Simon Fowler's Blog

rLiving Day 16: Knowing the poor 2 (Directness)

Posted by Simon on May 16, 2010

This morning at church two guys from our class led us in the third discussion about Poverty. In our first session they asked “Do you know the poor?” and, “Who are the poor?” and “Why are people poor?”. The questions helpfully uncovered assumptions, personal experiences, and a full range of possibilities as to causes, without descending into idealogical/political debate or absurd characterizations of the poor or ourselves.

Last week, and again this week, we were asked, “Do you know the poor? Literally, do you know anyone who’s poor?”. I haven’t asked permission of the group to share our discussion so for the sake of this post, just ask yourself that question.

Relational Proximity Dimension #1 is “Directness”. My relationship with someone is better and healthier the less mediated it is. It can be mediated by technology or other people: these reduce our ability to communicate fully. It can also be mediated, even when face to face, by dishonesty and fakeness: there’s a real me and a real you, any fronts we put up reduces directness.

If you don’t know anyone who is poor then I suggest you get to know someone who does (even an organization). You’ll then have a weak link that holds enormous potential.

Merely being conscious that I am, in fact, connected to someone seems to make a difference to me being more compassionate and more committed (i.e. doing something about it). ‘Directness’ as a relational dimension of life helps me think more concretely about my place in the world. This helps both when thinking about the poor, but also, among other things, in thinking about food and trade. A human being with a beating heart picked my asparagus. I am connected to them (and therefore have a responsibility to them), albeit mediated by a number of organizations, financial transactions and people. Directness probably explains why child sponsorship works well, because you can see the link.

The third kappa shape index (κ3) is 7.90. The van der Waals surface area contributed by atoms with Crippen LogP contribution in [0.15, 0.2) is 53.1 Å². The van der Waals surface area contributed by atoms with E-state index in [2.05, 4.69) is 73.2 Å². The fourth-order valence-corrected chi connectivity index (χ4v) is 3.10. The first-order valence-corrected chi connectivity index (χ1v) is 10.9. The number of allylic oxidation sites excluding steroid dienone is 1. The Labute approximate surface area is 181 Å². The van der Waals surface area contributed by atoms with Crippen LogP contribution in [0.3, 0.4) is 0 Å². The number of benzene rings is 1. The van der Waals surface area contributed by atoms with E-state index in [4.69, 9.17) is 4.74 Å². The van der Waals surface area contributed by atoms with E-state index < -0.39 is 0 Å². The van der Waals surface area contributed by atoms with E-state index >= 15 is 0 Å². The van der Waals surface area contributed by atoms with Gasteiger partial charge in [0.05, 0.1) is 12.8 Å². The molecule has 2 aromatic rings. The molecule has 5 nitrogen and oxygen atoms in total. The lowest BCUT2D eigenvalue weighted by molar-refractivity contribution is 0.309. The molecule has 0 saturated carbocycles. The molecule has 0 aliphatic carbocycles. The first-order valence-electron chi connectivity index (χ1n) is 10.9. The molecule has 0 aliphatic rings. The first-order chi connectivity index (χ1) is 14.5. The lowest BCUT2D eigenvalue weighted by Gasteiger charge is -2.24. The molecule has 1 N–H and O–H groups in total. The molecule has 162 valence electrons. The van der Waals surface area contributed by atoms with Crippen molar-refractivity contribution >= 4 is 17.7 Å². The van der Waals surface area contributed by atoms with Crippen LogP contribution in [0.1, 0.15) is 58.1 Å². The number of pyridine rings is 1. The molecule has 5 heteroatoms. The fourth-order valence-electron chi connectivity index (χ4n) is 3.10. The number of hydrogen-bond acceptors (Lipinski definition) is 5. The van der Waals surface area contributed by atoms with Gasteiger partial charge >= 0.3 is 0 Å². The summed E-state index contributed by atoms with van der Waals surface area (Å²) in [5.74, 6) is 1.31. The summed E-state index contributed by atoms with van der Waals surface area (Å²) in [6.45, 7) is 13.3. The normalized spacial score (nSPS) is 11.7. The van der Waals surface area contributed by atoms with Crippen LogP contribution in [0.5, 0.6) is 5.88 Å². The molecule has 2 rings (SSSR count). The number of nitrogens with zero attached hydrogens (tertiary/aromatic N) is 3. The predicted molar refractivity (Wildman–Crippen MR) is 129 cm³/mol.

Very simply, you could be just two or three degrees of separation from someone who needs something that you have. What I don’t like about the diagram above is the dollar signs. It bothers me that my relationship with the poor, or anyone else, is defined in monetary terms. I don’t like it because money, like power (another relational dimension, see post and comments from Day 13), seems to confer value in so many people’s eyes. Money of course IS power in this relationship, but it’s not the only power (unless it’s the only mediator, which in most cases it is) and it still shouldn’t confer ‘value’ or dignity. It also reduces their multidimensionality to a dollar figure. To mitigate that I gave everyone a beating heart.

Social Network Analysis is an exploding field that could eventually help us better realize our connectedness to each other (see Nicholas Christakis’ video at the end of Friday’s post for an example). But just being aware that you already have a relationship with the poor is a first step.

Actually, make that a second step. How much do you disclose of your personal needs – material or otherwise – to other people, even people close to you? Same here. It’s probably the same for them, too. If we’re not prepared to be vulnerable to one another in our current socio-economic relationships why do we think we’ll have the right attitude to love the poor, with humility and respect, when we meet them? This is where the other element of directness comes in. We need to learn to unmask ourselves, to expose ourselves enough that our relationships can become ones of mutual giving and receiving.

Anyway, give that diagram a ponder with respect to your relationship with the poor, or those who grow your vegetables or make your shirts. How does it help your thinking?

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One Response to “rLiving Day 16: Knowing the poor 2 (Directness)”

  1. Simon said

    I was just thinking about the diagram and realized that the arrows only point one way. Talk about a power relationship!!

    So those arrows need to go both ways. Restoring dignity to the poor (and the rich, for that matter) surely requires some kind of reciprocation, an exchange of things valued by each.

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